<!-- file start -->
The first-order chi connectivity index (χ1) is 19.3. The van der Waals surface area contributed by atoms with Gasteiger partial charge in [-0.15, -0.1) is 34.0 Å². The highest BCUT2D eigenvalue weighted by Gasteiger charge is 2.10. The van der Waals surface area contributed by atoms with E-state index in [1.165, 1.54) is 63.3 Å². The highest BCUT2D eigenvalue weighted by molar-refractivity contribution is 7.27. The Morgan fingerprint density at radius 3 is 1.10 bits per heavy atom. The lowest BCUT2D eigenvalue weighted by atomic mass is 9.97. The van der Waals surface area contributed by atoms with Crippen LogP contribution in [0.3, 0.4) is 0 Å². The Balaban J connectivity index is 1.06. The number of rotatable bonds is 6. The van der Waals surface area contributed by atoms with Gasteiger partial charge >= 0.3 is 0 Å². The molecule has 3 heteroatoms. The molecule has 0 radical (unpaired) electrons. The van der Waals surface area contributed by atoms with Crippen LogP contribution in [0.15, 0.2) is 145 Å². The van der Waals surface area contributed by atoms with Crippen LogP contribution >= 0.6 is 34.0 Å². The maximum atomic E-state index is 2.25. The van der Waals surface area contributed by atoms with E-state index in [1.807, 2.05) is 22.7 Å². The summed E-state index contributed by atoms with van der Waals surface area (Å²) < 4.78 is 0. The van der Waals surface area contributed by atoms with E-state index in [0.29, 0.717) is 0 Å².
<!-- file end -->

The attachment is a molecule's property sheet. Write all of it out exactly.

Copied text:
The first-order chi connectivity index (χ1) is 19.3. The van der Waals surface area contributed by atoms with Gasteiger partial charge in [-0.15, -0.1) is 34.0 Å². The highest BCUT2D eigenvalue weighted by Gasteiger charge is 2.10. The van der Waals surface area contributed by atoms with E-state index in [1.165, 1.54) is 63.3 Å². The highest BCUT2D eigenvalue weighted by molar-refractivity contribution is 7.27. The Morgan fingerprint density at radius 3 is 1.10 bits per heavy atom. The lowest BCUT2D eigenvalue weighted by atomic mass is 9.97. The van der Waals surface area contributed by atoms with Crippen LogP contribution in [0.3, 0.4) is 0 Å². The Balaban J connectivity index is 1.06. The number of rotatable bonds is 6. The van der Waals surface area contributed by atoms with Gasteiger partial charge >= 0.3 is 0 Å². The molecule has 3 heteroatoms. The molecule has 0 radical (unpaired) electrons. The van der Waals surface area contributed by atoms with Crippen LogP contribution in [0.15, 0.2) is 145 Å². The van der Waals surface area contributed by atoms with Crippen LogP contribution >= 0.6 is 34.0 Å². The maximum atomic E-state index is 2.25. The van der Waals surface area contributed by atoms with E-state index in [1.807, 2.05) is 22.7 Å². The summed E-state index contributed by atoms with van der Waals surface area (Å²) < 4.78 is 0. The van der Waals surface area contributed by atoms with E-state index in [0.29, 0.717) is 0 Å².